By Jeannie Marcure

Observing a group of Turkey Vultures cleaning up a deer carcass last fall tweaked my interest in these carrion eaters. I have to admit that before my research, I found these big black birds to be a little repulsive. After all, they eat dead and decaying things and I’d also heard a rumor that they sometimes vomit on people. Not a pretty picture—especially when you consider their diet! My reading led me to the website maintained by The Turkey Vulture Society of America and revealed some truly amazing and unexpected facts.

Although United States is home to three kinds of vultures, the California Condor, the Black Vulture, and the Turkey Vulture, only the Turkey Vulture is found here in Western Montana. These seasonal residents usually head south with the Autumnal Equinox and return with the Vernal Equinox and like the Capistrano Swallows, often return to their roost on that exact day. Turkey Vultures can often be spotted on fence posts or in trees near road-killed game. At 25-32 inches and with a naked red head, they are easy to identify. They can also commonly be seen soaring overhead, scanning for another meal. In flight they can be recognized by the dihedral (V) shape of their wings and by the fact that they seldom flap their wings—rather relying on thermals and updrafts to keep them aloft. Most other large soaring birds hold their wings straight and flap frequently. TV’s feel the air with the wing-tip fingers allowing them a soaring skill much admired and envied by experienced glider pilots.

The Turkey Vulture is family oriented and a group of vultures living together and sleeping at night in a tall tree is called a roost. Some roosts are known to be 100 years or more old. This means that the same family has used the same tree or trees as home for many generations. However, during nesting, a mating, monogamous pair goes off by themselves to lay two eggs and raise their young. They do not build nests as such but rather lay the eggs on the bare ground. Nests are often found on ledges on the face of a cliff, in a cave, a hollow tree or even in an abandoned building.

According to the Turkey Vulture Society, Turkey Vultures seem to live and work in cooperation and friendship and when there is a big feast available they somehow contact neighboring roosts to share the plenty. One observation near three dead cows reported three roosts feasting and living together until the carcasses were clean. They also seem to like human contact and often choose roost sites near humans. Turkey Vultures that have been injured and taken to rehab often become very attached to their handlers and follow them around much like a pet dog would.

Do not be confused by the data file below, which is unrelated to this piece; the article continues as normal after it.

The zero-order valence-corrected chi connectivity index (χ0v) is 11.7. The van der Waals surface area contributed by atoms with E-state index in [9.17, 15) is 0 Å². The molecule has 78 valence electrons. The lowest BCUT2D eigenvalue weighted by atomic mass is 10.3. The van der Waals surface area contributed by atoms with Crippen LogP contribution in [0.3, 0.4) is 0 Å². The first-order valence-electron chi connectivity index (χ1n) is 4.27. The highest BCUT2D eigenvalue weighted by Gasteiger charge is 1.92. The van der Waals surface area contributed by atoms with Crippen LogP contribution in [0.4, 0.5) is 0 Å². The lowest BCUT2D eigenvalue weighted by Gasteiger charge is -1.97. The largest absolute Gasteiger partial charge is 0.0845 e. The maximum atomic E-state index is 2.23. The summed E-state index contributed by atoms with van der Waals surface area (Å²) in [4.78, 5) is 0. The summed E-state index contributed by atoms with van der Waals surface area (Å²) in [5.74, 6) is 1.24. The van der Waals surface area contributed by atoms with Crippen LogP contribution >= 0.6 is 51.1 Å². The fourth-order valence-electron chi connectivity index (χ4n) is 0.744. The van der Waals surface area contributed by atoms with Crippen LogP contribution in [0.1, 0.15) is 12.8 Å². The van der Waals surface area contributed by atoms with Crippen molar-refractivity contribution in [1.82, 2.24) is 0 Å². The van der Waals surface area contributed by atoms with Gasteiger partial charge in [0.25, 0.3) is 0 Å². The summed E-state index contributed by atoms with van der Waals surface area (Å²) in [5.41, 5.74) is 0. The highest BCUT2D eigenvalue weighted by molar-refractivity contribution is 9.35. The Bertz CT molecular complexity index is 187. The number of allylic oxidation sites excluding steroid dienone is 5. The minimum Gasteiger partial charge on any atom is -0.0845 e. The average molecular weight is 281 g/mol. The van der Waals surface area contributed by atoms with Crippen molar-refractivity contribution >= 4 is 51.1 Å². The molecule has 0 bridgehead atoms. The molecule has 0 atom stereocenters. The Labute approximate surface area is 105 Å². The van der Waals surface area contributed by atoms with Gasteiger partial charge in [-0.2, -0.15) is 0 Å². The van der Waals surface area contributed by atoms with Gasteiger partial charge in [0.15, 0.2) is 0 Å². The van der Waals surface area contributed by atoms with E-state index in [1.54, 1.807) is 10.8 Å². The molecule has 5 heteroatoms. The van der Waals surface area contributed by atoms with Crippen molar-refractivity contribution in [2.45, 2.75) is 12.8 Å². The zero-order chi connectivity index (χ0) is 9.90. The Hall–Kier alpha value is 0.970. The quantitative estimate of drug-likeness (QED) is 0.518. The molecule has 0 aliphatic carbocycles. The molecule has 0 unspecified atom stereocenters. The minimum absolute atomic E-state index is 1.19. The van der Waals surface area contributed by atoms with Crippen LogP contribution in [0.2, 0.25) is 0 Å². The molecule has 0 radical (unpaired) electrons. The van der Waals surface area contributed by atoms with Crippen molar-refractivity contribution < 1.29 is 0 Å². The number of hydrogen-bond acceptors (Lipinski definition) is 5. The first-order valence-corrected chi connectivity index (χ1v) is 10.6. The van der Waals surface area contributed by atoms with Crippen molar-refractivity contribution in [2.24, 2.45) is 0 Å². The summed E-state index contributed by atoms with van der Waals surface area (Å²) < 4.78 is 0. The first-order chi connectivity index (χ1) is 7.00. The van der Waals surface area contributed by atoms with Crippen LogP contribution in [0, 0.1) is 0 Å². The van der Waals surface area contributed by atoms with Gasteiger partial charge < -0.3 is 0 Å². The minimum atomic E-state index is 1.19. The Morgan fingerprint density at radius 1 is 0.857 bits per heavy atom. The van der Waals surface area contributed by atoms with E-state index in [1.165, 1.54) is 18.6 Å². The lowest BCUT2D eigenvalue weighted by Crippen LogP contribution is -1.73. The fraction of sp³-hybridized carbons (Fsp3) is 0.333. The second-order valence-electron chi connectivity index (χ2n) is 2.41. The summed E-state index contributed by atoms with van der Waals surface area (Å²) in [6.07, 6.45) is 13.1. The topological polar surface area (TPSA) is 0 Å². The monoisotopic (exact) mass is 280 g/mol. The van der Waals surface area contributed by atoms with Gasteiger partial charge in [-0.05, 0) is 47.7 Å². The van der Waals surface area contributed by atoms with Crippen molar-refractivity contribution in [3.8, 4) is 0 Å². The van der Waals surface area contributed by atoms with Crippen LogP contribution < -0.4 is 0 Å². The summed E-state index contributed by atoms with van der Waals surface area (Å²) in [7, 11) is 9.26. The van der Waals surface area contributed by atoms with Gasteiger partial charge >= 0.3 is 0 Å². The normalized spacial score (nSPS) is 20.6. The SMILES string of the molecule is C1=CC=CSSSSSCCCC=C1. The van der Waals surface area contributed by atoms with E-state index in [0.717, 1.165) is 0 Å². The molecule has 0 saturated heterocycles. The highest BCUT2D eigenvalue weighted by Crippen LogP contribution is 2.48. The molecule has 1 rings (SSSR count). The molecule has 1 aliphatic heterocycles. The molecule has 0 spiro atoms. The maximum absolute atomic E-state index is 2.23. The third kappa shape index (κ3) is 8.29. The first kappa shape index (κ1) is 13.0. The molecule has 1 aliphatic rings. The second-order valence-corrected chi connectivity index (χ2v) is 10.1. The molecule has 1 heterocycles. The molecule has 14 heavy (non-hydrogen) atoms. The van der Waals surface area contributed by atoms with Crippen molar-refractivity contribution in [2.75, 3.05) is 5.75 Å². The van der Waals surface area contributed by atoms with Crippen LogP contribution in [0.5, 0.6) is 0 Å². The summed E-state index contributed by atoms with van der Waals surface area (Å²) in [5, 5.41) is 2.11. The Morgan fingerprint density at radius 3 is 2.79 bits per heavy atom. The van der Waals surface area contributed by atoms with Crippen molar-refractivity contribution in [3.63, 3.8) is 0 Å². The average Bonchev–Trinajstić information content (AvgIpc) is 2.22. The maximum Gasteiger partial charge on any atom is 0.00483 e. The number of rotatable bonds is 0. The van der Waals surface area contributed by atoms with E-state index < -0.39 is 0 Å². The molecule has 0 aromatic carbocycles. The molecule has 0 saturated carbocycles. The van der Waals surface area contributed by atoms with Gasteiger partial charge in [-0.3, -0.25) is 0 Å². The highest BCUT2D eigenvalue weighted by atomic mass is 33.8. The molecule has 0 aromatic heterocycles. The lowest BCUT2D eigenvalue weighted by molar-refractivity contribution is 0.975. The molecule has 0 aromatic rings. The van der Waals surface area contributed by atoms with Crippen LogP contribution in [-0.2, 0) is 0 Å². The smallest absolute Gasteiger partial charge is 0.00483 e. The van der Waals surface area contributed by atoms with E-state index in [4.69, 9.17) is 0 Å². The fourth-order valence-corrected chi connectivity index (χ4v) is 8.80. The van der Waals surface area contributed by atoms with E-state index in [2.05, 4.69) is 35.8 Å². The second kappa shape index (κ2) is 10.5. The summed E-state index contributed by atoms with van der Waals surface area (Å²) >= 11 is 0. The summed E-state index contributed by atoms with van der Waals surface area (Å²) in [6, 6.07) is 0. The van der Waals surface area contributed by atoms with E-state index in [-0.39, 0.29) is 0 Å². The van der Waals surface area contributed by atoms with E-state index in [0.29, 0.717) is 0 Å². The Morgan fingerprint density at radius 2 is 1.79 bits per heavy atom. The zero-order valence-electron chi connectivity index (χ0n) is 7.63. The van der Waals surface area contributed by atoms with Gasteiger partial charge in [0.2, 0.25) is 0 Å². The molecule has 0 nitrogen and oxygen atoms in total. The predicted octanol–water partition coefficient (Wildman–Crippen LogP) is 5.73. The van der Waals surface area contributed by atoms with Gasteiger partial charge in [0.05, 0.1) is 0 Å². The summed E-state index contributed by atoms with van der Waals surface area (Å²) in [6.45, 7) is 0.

Although the Turkey Vulture has acquired a reputation for vomiting, the truth is that it seldom regurgitates. However if it is cornered and feels threatened, a TV may roll over and play dead or it may project an offensive smelling vomit in a defensive manner. Mostly silent except when threatened, TV’s hiss to warn off enemies. Despite these somewhat questionable behaviors and the fact that they regard dead animals as fine dining, the Turkey Vulture is a very clean bird. Studies have shown that each bird spends up to 3 hours per day preening itself. Also they will bathe in water whenever they can. Large flocks have been observed going into a pond for a bath. They submerse, scrub, preen and shake and then walk up on shore to spread their wings in the sun for drying.

Turkey Vultures can locate carcasses by smell, a trait that is unusual in the bird world. They also have keen eyesight and search visually as well. Although we tend to spot them most often eating carrion, up to 50 % of their diet consists of vegetation. Lacking claw strength, the TV cannot and does not kill and its beak has neither the shape nor the strength to tear into a fresh carcass. Cathartes aura, the TV’s scientific name means “pacifier” or “cleanser” and the Cherokee Nation calls this bird “peace eagle” because unlike the eagle, which it resembles from a distance, it does not kill. The TV’s digestive system has the unique ability to kill any virus and bacteria in the food it eats. Tests performed by the USDA during a hog cholera epidemic in the south proved that the droppings and dry pellets that are regurgitated are clean and disease free. The pellets, which are smaller than a chicken egg, consist of dried hair, bone material and vegetation and are odorless. Animal food items in the pellets that were examined included, shrews, moles, squirrels, gophers, mice, rats, rabbits, birds, reptiles, insects, muskrats, opossum, raccoon, skunk, badgers and coyotes. Imagine the potential for the spread of disease (and the bad smell!) if these carcasses had rotted on the ground rather than being consumed and sterilized by the TV’s. Because of this unique sterilization ability, researchers are currently testing to see if digestion by a TV can disinfect rodent carcasses carrying Hantavirus. This research could be of great significance to human medical research in this area and may also lead to vital information for use in the event of biological warfare or a worldwide epidemic.

I’m very grateful to have these resourceful birds helping keep our earth clean and disease free, aren’t you?